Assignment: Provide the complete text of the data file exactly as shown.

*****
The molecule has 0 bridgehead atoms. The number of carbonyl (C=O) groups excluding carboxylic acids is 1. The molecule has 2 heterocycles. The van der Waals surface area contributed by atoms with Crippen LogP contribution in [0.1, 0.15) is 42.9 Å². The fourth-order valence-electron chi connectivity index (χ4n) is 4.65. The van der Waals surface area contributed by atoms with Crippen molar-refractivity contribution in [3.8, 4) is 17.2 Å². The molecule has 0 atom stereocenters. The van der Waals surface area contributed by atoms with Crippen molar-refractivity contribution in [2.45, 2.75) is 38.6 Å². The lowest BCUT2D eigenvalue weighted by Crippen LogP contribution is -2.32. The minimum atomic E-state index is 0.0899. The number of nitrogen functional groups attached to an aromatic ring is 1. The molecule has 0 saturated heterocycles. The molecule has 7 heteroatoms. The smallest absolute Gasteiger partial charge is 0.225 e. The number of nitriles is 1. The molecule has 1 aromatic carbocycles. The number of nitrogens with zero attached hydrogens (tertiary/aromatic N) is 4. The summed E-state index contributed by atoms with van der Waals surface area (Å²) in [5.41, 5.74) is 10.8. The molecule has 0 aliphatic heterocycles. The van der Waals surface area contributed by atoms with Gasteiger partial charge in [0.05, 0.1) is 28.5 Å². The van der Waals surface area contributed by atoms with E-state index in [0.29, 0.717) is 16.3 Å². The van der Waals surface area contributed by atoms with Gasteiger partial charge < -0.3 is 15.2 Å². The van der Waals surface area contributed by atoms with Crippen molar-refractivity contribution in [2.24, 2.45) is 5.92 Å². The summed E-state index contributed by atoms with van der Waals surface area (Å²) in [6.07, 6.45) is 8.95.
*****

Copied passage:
The molecule has 0 bridgehead atoms. The number of carbonyl (C=O) groups excluding carboxylic acids is 1. The molecule has 2 heterocycles. The van der Waals surface area contributed by atoms with Crippen LogP contribution in [0.1, 0.15) is 42.9 Å². The fourth-order valence-electron chi connectivity index (χ4n) is 4.65. The van der Waals surface area contributed by atoms with Crippen molar-refractivity contribution in [3.8, 4) is 17.2 Å². The molecule has 0 atom stereocenters. The van der Waals surface area contributed by atoms with Crippen molar-refractivity contribution in [2.45, 2.75) is 38.6 Å². The lowest BCUT2D eigenvalue weighted by Crippen LogP contribution is -2.32. The minimum atomic E-state index is 0.0899. The number of nitrogen functional groups attached to an aromatic ring is 1. The molecule has 0 saturated heterocycles. The molecule has 7 heteroatoms. The smallest absolute Gasteiger partial charge is 0.225 e. The number of nitriles is 1. The molecule has 1 aromatic carbocycles. The number of nitrogens with zero attached hydrogens (tertiary/aromatic N) is 4. The summed E-state index contributed by atoms with van der Waals surface area (Å²) in [5.41, 5.74) is 10.8. The molecule has 0 aliphatic heterocycles. The van der Waals surface area contributed by atoms with Gasteiger partial charge in [0.05, 0.1) is 28.5 Å². The van der Waals surface area contributed by atoms with E-state index in [0.29, 0.717) is 16.3 Å². The van der Waals surface area contributed by atoms with Gasteiger partial charge < -0.3 is 15.2 Å². The van der Waals surface area contributed by atoms with Crippen molar-refractivity contribution in [2.24, 2.45) is 5.92 Å². The summed E-state index contributed by atoms with van der Waals surface area (Å²) in [6.07, 6.45) is 8.95.